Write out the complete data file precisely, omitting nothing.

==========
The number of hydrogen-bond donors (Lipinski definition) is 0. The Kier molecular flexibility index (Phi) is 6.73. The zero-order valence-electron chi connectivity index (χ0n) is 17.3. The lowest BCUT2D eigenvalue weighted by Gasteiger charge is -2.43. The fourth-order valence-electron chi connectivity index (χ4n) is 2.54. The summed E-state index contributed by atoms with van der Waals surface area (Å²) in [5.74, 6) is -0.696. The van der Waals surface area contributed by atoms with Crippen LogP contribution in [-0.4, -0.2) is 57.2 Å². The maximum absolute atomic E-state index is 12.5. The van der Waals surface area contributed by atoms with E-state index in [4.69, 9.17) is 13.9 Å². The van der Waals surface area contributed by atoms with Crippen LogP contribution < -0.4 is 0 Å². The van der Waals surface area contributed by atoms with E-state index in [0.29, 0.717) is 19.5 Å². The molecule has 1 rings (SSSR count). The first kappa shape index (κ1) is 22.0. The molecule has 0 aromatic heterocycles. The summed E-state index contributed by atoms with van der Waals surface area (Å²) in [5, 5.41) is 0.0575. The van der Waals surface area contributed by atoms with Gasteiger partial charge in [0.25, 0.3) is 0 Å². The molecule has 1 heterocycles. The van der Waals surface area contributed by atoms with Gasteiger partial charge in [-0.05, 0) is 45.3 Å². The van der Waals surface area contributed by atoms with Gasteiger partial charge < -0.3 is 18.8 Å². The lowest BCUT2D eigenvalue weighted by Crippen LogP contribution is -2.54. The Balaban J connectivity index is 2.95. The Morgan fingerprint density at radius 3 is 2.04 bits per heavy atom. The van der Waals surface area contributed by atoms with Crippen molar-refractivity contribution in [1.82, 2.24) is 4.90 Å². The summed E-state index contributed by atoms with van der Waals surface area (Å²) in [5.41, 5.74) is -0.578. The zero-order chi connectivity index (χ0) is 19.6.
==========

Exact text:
The number of hydrogen-bond donors (Lipinski definition) is 0. The Kier molecular flexibility index (Phi) is 6.73. The zero-order valence-electron chi connectivity index (χ0n) is 17.3. The lowest BCUT2D eigenvalue weighted by Gasteiger charge is -2.43. The fourth-order valence-electron chi connectivity index (χ4n) is 2.54. The summed E-state index contributed by atoms with van der Waals surface area (Å²) in [5.74, 6) is -0.696. The van der Waals surface area contributed by atoms with Crippen LogP contribution in [-0.4, -0.2) is 57.2 Å². The maximum absolute atomic E-state index is 12.5. The van der Waals surface area contributed by atoms with E-state index in [4.69, 9.17) is 13.9 Å². The van der Waals surface area contributed by atoms with Crippen LogP contribution < -0.4 is 0 Å². The van der Waals surface area contributed by atoms with E-state index in [0.29, 0.717) is 19.5 Å². The molecule has 1 rings (SSSR count). The first kappa shape index (κ1) is 22.0. The molecule has 0 aromatic heterocycles. The summed E-state index contributed by atoms with van der Waals surface area (Å²) in [5, 5.41) is 0.0575. The van der Waals surface area contributed by atoms with Gasteiger partial charge in [0.25, 0.3) is 0 Å². The molecule has 1 heterocycles. The van der Waals surface area contributed by atoms with Gasteiger partial charge in [-0.05, 0) is 45.3 Å². The van der Waals surface area contributed by atoms with Gasteiger partial charge < -0.3 is 18.8 Å². The lowest BCUT2D eigenvalue weighted by Crippen LogP contribution is -2.54. The Balaban J connectivity index is 2.95. The Morgan fingerprint density at radius 3 is 2.04 bits per heavy atom. The van der Waals surface area contributed by atoms with Crippen molar-refractivity contribution in [1.82, 2.24) is 4.90 Å². The summed E-state index contributed by atoms with van der Waals surface area (Å²) in [5.41, 5.74) is -0.578. The zero-order chi connectivity index (χ0) is 19.6.